Sunday, March 3, 2013

Working in Archives

Finding similarities, understanding differences . . .

I have been working as a full-time archivist for just a little over a year and a half now. All my days are so full, and there's definitely less time for blogging, but I am going to try to come back here more often. You see, I still believe there is more in common than not between museum collections management and managing archival holdings. But there are differences, and I am learning about them every day.

As an archivist, I:

  • preserve and present cultural and institutional material regarding a site and specific subjects. 
  • work directly with donors and depositors of materials to ensure I have all the details on what they want to donate or transfer to the archives.
  • enter our holdings' details into a database, using a specific set of standards.  
  • diligently digitize materials - archival materials work very well online, and digitizing them makes our holdings so much more accessible.
  • provide access to researchers and stakeholders who want information or details on what is available in our archives.
  • demonstrate an understanding of our holdings through interpretive and social opportunities, where appropriate and requested.

These fundamentals are not much different than what I would do working with a museum collection. And I have to say I really love it in the same way when I am able to make a personal connection between an individual and the material I care for. It truly makes my day to answer someone's research question/provide the best photo/ find the document they've been looking for.

Now what am I learning about working in archives? LOTS!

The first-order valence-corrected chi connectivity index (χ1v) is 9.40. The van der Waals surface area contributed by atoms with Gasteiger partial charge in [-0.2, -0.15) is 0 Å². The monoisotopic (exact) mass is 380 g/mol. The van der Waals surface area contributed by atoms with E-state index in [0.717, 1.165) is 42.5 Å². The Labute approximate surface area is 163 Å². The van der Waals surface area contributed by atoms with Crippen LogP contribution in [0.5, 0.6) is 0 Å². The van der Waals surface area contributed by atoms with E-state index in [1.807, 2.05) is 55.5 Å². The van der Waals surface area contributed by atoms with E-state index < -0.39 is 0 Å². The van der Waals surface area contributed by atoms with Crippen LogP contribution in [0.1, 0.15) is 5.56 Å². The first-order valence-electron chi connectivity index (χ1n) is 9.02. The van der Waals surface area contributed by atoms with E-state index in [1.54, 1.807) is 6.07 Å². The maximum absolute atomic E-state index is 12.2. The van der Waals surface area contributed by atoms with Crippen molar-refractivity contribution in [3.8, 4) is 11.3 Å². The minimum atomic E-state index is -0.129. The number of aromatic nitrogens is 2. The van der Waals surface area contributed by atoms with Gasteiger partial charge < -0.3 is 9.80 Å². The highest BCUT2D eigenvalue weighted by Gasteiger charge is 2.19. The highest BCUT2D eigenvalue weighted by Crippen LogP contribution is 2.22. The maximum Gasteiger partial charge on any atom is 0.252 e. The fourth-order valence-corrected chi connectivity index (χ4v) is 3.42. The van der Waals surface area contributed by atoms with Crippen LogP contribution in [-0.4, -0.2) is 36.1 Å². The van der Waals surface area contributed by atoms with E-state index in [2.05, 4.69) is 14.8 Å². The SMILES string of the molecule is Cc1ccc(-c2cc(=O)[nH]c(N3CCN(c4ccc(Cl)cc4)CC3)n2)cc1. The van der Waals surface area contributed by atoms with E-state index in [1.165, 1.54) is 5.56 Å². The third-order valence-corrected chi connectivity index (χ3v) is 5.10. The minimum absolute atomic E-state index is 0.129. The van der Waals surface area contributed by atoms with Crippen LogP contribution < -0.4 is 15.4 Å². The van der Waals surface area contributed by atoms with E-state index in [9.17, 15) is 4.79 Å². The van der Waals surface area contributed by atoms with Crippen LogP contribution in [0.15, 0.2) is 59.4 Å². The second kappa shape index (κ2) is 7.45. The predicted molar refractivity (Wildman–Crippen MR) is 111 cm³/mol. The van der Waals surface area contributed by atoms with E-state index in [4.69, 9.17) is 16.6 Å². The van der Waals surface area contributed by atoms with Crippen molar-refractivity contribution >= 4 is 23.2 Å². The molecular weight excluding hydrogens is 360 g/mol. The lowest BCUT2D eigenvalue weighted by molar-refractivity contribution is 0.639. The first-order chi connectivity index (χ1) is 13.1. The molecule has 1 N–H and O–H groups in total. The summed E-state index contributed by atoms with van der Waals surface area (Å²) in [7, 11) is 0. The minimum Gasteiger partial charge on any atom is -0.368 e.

The archives world:

  • is, in Canada at least, undergoing a transformation that is challenging and upsetting archivists. The cutbacks at Library and Archives Canada and the lack of communication around what is going on in our national repository is, in all honesty, creating fear for the future of the profession.
  • it is important to get your lingo right, and there is a huge sensitivity that if you don't know it, you aren't a 'real' archivist. From what I have seen, this challenge makes for timid professional interactions.
  • is debating over process and product. Archives everywhere are suffering large backlogs -- how do we get through all the stuff? Is sorting, arranging and describing to great detail / the item level even possible? Or is access more important than this: should there just be a general description of material, and make it available to a researcher even if it has not been completely reviewed? This is a huge control issue, especially with the desire to get more materials digitized and online. 
  • has a divide within the profession regarding sharing materials online, and it is something that affects archives more than museum 3-D objects because this IS their holdings they are putting up there. Some institutions are freeing things completely, some put copyright/ownership stamps on their images, and others are still figuring out their strategy. There are those who want it all out there because access to materials is key to survival, and others that say if we give it away, it's gone forever. Both camps have their point: there needs to be balance. This point is especially challenged by social media usage.
So much to learn and understand! And so then what is the bottom line for me right now? I enjoy being challenged as an archivist, and completely embrace needing/wanting to learn more about this profession. 

Stay tuned for more regular updates where I intend to continue to muse about museums as well as analyze archives!

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